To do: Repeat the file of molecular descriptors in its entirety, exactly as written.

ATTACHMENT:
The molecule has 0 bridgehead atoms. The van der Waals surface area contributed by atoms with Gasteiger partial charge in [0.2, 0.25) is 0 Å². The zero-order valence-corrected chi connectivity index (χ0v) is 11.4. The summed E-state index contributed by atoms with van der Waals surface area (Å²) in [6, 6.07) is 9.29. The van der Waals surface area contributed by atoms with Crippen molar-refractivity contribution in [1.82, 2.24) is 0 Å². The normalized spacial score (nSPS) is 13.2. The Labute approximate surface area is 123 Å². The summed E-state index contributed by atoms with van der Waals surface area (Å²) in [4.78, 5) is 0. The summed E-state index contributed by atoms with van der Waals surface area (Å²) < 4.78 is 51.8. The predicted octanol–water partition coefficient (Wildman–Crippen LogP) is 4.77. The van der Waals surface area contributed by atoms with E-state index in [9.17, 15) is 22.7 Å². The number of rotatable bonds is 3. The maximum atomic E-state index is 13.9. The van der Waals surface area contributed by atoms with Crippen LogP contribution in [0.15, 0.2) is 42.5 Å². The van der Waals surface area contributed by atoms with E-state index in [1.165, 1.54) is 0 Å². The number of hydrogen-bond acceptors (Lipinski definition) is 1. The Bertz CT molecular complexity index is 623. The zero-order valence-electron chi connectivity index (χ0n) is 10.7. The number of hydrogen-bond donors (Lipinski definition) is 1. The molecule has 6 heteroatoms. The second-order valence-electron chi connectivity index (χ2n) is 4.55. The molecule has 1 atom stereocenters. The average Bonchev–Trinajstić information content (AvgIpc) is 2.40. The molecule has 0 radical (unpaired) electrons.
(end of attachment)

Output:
The molecule has 0 bridgehead atoms. The van der Waals surface area contributed by atoms with Gasteiger partial charge in [0.2, 0.25) is 0 Å². The zero-order valence-corrected chi connectivity index (χ0v) is 11.4. The summed E-state index contributed by atoms with van der Waals surface area (Å²) in [6, 6.07) is 9.29. The van der Waals surface area contributed by atoms with Crippen molar-refractivity contribution in [1.82, 2.24) is 0 Å². The normalized spacial score (nSPS) is 13.2. The Labute approximate surface area is 123 Å². The summed E-state index contributed by atoms with van der Waals surface area (Å²) in [4.78, 5) is 0. The summed E-state index contributed by atoms with van der Waals surface area (Å²) < 4.78 is 51.8. The predicted octanol–water partition coefficient (Wildman–Crippen LogP) is 4.77. The van der Waals surface area contributed by atoms with E-state index in [9.17, 15) is 22.7 Å². The number of rotatable bonds is 3. The maximum atomic E-state index is 13.9. The van der Waals surface area contributed by atoms with Crippen LogP contribution in [0.15, 0.2) is 42.5 Å². The van der Waals surface area contributed by atoms with E-state index in [1.165, 1.54) is 0 Å². The number of hydrogen-bond acceptors (Lipinski definition) is 1. The Bertz CT molecular complexity index is 623. The zero-order valence-electron chi connectivity index (χ0n) is 10.7. The number of hydrogen-bond donors (Lipinski definition) is 1. The molecule has 6 heteroatoms. The second-order valence-electron chi connectivity index (χ2n) is 4.55. The molecule has 1 atom stereocenters. The average Bonchev–Trinajstić information content (AvgIpc) is 2.40. The molecule has 0 radical (unpaired) electrons.